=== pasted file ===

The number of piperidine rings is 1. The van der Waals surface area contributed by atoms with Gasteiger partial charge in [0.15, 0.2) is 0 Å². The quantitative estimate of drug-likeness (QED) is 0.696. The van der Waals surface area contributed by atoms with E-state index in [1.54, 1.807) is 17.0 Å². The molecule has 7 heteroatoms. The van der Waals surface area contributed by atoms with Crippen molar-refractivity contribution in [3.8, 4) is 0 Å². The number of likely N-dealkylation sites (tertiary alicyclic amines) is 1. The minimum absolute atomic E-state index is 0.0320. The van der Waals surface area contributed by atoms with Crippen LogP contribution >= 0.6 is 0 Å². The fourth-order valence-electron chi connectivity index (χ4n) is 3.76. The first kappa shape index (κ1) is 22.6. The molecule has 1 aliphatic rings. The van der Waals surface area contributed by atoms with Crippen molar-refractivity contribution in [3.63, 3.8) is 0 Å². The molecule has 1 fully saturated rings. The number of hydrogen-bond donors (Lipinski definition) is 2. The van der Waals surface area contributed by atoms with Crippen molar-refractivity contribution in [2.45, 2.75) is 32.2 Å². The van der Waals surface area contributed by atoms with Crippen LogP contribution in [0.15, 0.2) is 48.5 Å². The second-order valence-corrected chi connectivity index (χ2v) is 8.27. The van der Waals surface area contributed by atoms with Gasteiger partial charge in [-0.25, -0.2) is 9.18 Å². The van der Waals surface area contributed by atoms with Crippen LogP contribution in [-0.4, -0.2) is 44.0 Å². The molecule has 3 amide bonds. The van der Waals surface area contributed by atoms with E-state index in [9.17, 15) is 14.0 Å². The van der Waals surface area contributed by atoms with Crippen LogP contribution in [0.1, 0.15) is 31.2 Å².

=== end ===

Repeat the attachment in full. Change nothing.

The number of piperidine rings is 1. The van der Waals surface area contributed by atoms with Gasteiger partial charge in [0.15, 0.2) is 0 Å². The quantitative estimate of drug-likeness (QED) is 0.696. The van der Waals surface area contributed by atoms with E-state index in [1.54, 1.807) is 17.0 Å². The molecule has 7 heteroatoms. The van der Waals surface area contributed by atoms with Crippen molar-refractivity contribution in [3.8, 4) is 0 Å². The number of likely N-dealkylation sites (tertiary alicyclic amines) is 1. The minimum absolute atomic E-state index is 0.0320. The van der Waals surface area contributed by atoms with Crippen LogP contribution >= 0.6 is 0 Å². The fourth-order valence-electron chi connectivity index (χ4n) is 3.76. The first kappa shape index (κ1) is 22.6. The molecule has 1 aliphatic rings. The van der Waals surface area contributed by atoms with Crippen molar-refractivity contribution in [3.63, 3.8) is 0 Å². The molecule has 1 fully saturated rings. The number of hydrogen-bond donors (Lipinski definition) is 2. The van der Waals surface area contributed by atoms with Crippen molar-refractivity contribution in [2.45, 2.75) is 32.2 Å². The van der Waals surface area contributed by atoms with Crippen LogP contribution in [0.15, 0.2) is 48.5 Å². The second-order valence-corrected chi connectivity index (χ2v) is 8.27. The van der Waals surface area contributed by atoms with Gasteiger partial charge in [-0.25, -0.2) is 9.18 Å². The van der Waals surface area contributed by atoms with Crippen LogP contribution in [-0.4, -0.2) is 44.0 Å². The molecule has 3 amide bonds. The van der Waals surface area contributed by atoms with E-state index in [9.17, 15) is 14.0 Å². The van der Waals surface area contributed by atoms with Crippen LogP contribution in [0.1, 0.15) is 31.2 Å².